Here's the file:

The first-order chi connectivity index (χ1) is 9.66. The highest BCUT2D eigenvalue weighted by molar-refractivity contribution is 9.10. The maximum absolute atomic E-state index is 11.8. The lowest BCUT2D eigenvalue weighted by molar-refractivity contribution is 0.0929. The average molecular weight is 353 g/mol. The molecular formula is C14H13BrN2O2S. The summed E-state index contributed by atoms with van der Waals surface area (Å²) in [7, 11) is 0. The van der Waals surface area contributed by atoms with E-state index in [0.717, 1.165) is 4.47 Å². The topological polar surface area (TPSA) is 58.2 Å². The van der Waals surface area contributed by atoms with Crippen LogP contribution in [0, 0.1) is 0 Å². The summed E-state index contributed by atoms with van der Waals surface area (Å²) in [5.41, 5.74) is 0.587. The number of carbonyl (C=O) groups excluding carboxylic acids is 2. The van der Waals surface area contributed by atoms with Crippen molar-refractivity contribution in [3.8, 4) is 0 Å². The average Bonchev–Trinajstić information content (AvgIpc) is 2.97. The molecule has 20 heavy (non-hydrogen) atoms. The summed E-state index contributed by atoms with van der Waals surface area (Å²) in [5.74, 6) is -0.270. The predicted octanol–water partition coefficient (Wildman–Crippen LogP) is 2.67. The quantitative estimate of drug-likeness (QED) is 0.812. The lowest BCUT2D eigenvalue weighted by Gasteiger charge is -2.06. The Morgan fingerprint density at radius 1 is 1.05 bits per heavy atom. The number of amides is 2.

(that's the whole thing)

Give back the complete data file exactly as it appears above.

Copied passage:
The first-order chi connectivity index (χ1) is 9.66. The highest BCUT2D eigenvalue weighted by molar-refractivity contribution is 9.10. The maximum absolute atomic E-state index is 11.8. The lowest BCUT2D eigenvalue weighted by molar-refractivity contribution is 0.0929. The average molecular weight is 353 g/mol. The molecular formula is C14H13BrN2O2S. The summed E-state index contributed by atoms with van der Waals surface area (Å²) in [7, 11) is 0. The van der Waals surface area contributed by atoms with E-state index in [0.717, 1.165) is 4.47 Å². The topological polar surface area (TPSA) is 58.2 Å². The van der Waals surface area contributed by atoms with Crippen LogP contribution in [0, 0.1) is 0 Å². The summed E-state index contributed by atoms with van der Waals surface area (Å²) in [5.41, 5.74) is 0.587. The number of carbonyl (C=O) groups excluding carboxylic acids is 2. The van der Waals surface area contributed by atoms with Crippen molar-refractivity contribution in [3.8, 4) is 0 Å². The average Bonchev–Trinajstić information content (AvgIpc) is 2.97. The molecule has 20 heavy (non-hydrogen) atoms. The summed E-state index contributed by atoms with van der Waals surface area (Å²) in [5.74, 6) is -0.270. The predicted octanol–water partition coefficient (Wildman–Crippen LogP) is 2.67. The quantitative estimate of drug-likeness (QED) is 0.812. The lowest BCUT2D eigenvalue weighted by Gasteiger charge is -2.06. The Morgan fingerprint density at radius 1 is 1.05 bits per heavy atom. The number of amides is 2.